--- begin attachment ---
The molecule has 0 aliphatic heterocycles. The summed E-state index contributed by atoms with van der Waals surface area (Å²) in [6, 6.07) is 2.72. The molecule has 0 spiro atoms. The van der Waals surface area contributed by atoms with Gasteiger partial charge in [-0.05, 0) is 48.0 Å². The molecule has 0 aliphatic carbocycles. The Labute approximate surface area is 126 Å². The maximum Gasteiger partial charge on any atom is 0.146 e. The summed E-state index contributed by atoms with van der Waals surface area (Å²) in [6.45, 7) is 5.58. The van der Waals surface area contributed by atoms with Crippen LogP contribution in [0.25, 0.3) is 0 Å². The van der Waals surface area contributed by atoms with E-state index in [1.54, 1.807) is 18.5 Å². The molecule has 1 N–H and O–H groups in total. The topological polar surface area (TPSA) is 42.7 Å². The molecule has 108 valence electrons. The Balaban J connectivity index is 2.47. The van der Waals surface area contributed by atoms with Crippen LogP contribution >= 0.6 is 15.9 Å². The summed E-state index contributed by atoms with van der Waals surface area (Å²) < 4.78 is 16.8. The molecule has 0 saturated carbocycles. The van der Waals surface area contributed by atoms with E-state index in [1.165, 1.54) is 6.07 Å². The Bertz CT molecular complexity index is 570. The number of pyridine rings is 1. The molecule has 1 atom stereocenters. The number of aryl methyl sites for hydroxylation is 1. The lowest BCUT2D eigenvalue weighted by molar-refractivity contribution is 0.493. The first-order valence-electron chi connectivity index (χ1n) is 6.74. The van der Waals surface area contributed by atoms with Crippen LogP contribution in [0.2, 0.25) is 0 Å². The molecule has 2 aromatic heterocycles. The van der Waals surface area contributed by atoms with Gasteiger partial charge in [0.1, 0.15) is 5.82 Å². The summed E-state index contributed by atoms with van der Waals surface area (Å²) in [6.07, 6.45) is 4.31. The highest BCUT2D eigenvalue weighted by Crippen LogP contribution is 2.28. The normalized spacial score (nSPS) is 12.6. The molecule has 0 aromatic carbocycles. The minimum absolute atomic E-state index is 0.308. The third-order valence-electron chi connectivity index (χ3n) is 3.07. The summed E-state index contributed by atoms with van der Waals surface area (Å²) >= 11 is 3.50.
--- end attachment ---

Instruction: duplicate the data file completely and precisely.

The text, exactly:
The molecule has 0 aliphatic heterocycles. The summed E-state index contributed by atoms with van der Waals surface area (Å²) in [6, 6.07) is 2.72. The molecule has 0 spiro atoms. The van der Waals surface area contributed by atoms with Gasteiger partial charge in [-0.05, 0) is 48.0 Å². The molecule has 0 aliphatic carbocycles. The Labute approximate surface area is 126 Å². The maximum Gasteiger partial charge on any atom is 0.146 e. The summed E-state index contributed by atoms with van der Waals surface area (Å²) in [6.45, 7) is 5.58. The van der Waals surface area contributed by atoms with Crippen LogP contribution in [0.25, 0.3) is 0 Å². The van der Waals surface area contributed by atoms with E-state index in [1.54, 1.807) is 18.5 Å². The molecule has 1 N–H and O–H groups in total. The topological polar surface area (TPSA) is 42.7 Å². The molecule has 108 valence electrons. The Balaban J connectivity index is 2.47. The van der Waals surface area contributed by atoms with Crippen LogP contribution >= 0.6 is 15.9 Å². The summed E-state index contributed by atoms with van der Waals surface area (Å²) < 4.78 is 16.8. The molecule has 0 saturated carbocycles. The van der Waals surface area contributed by atoms with E-state index in [1.165, 1.54) is 6.07 Å². The Bertz CT molecular complexity index is 570. The number of pyridine rings is 1. The molecule has 1 atom stereocenters. The number of aryl methyl sites for hydroxylation is 1. The lowest BCUT2D eigenvalue weighted by molar-refractivity contribution is 0.493. The first-order valence-electron chi connectivity index (χ1n) is 6.74. The van der Waals surface area contributed by atoms with Crippen LogP contribution in [0.2, 0.25) is 0 Å². The molecule has 2 aromatic heterocycles. The van der Waals surface area contributed by atoms with Gasteiger partial charge in [0.1, 0.15) is 5.82 Å². The summed E-state index contributed by atoms with van der Waals surface area (Å²) in [6.07, 6.45) is 4.31. The highest BCUT2D eigenvalue weighted by Crippen LogP contribution is 2.28. The normalized spacial score (nSPS) is 12.6. The molecule has 0 aromatic carbocycles. The minimum absolute atomic E-state index is 0.308. The third-order valence-electron chi connectivity index (χ3n) is 3.07. The summed E-state index contributed by atoms with van der Waals surface area (Å²) >= 11 is 3.50.